Moody? It's Actually A Good Thing, Science Says
Sometimes, people are moody. And while being irrational at times isn't typically the smartest idea, it may help us adapt quickly to new changes, according to a new study.
Researchers at the University College London noted a new theory that shows how we learn from experiences that are shaped by mood. Based on our mood--which is associated by a reward we've come to know with a particular state as well as changes related to the environment that come with the reward--mood allows for both adaptation and learning.
"This effect of mood should be useful whenever different sources of reward are interconnected or possess an underlying momentum," said one of the study's lead authors, Eran Eldar of University College London, in a news release. "That may often be the case in the natural as well as in the modern world, as successes in acquiring skills, material resources, social status, and even mating partners may all affect one another."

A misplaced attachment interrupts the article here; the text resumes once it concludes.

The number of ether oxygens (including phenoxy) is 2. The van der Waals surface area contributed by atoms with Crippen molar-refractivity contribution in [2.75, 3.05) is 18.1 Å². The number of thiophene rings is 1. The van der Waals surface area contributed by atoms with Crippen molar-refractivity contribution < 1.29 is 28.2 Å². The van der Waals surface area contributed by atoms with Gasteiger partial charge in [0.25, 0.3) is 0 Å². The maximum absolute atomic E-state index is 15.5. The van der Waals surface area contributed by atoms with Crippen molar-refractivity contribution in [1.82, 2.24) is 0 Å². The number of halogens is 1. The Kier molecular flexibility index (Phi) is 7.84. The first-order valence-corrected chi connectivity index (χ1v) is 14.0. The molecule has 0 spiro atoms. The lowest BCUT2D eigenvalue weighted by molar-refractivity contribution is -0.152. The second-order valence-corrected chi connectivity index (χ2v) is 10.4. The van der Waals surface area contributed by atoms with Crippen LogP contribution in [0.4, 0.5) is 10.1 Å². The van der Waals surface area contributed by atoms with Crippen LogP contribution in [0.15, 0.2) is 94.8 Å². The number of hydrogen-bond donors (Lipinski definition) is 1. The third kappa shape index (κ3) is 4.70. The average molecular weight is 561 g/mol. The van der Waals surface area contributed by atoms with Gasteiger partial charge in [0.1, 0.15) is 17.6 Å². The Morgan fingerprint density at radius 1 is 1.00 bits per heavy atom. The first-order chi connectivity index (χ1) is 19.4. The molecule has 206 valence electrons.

This may also explain why the majority of us are not incredibly happy or sad all the time. For instance, once a reward has been met from a certain situation that accentuates a more extreme mood, our feelings typically return to more of a baseline level. But for those who have moods that are consistently more extreme--for example, someone whose mood is consistently negative--this might lead to a "self-fulfilling prophecy" that results in the onset of a depressive episode, researchers say. In the future, this research may potentially help explain the causes of some mood disorders.
The study is published in the journal Cell Press.
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